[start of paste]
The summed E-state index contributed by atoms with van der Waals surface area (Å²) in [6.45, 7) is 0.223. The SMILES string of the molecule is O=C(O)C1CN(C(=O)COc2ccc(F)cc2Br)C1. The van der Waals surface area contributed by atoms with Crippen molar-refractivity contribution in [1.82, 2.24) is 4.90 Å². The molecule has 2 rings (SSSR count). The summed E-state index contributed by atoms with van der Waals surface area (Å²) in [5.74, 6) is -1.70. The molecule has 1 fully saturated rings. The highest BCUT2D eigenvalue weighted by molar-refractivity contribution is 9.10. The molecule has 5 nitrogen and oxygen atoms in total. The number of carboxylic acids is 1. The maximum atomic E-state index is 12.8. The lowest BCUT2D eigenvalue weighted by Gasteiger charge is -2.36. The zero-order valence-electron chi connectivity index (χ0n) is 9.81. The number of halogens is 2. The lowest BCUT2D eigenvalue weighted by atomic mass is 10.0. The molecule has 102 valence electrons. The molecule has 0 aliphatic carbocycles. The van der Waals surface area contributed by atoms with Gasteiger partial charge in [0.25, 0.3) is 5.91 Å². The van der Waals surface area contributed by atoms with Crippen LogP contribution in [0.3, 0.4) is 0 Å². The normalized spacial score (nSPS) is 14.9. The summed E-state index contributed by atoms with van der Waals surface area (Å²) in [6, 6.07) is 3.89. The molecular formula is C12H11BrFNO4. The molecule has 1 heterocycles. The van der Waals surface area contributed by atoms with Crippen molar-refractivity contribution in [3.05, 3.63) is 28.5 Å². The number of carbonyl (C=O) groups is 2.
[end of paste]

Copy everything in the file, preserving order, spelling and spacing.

The summed E-state index contributed by atoms with van der Waals surface area (Å²) in [6.45, 7) is 0.223. The SMILES string of the molecule is O=C(O)C1CN(C(=O)COc2ccc(F)cc2Br)C1. The van der Waals surface area contributed by atoms with Crippen molar-refractivity contribution in [1.82, 2.24) is 4.90 Å². The molecule has 2 rings (SSSR count). The summed E-state index contributed by atoms with van der Waals surface area (Å²) in [5.74, 6) is -1.70. The molecule has 1 fully saturated rings. The highest BCUT2D eigenvalue weighted by molar-refractivity contribution is 9.10. The molecule has 5 nitrogen and oxygen atoms in total. The number of carboxylic acids is 1. The maximum atomic E-state index is 12.8. The lowest BCUT2D eigenvalue weighted by Gasteiger charge is -2.36. The zero-order valence-electron chi connectivity index (χ0n) is 9.81. The number of halogens is 2. The lowest BCUT2D eigenvalue weighted by atomic mass is 10.0. The molecule has 102 valence electrons. The molecule has 0 aliphatic carbocycles. The van der Waals surface area contributed by atoms with Gasteiger partial charge in [0.25, 0.3) is 5.91 Å². The van der Waals surface area contributed by atoms with Crippen LogP contribution in [0.3, 0.4) is 0 Å². The normalized spacial score (nSPS) is 14.9. The summed E-state index contributed by atoms with van der Waals surface area (Å²) in [6, 6.07) is 3.89. The molecular formula is C12H11BrFNO4. The molecule has 1 heterocycles. The van der Waals surface area contributed by atoms with Crippen molar-refractivity contribution in [3.05, 3.63) is 28.5 Å². The number of carbonyl (C=O) groups is 2.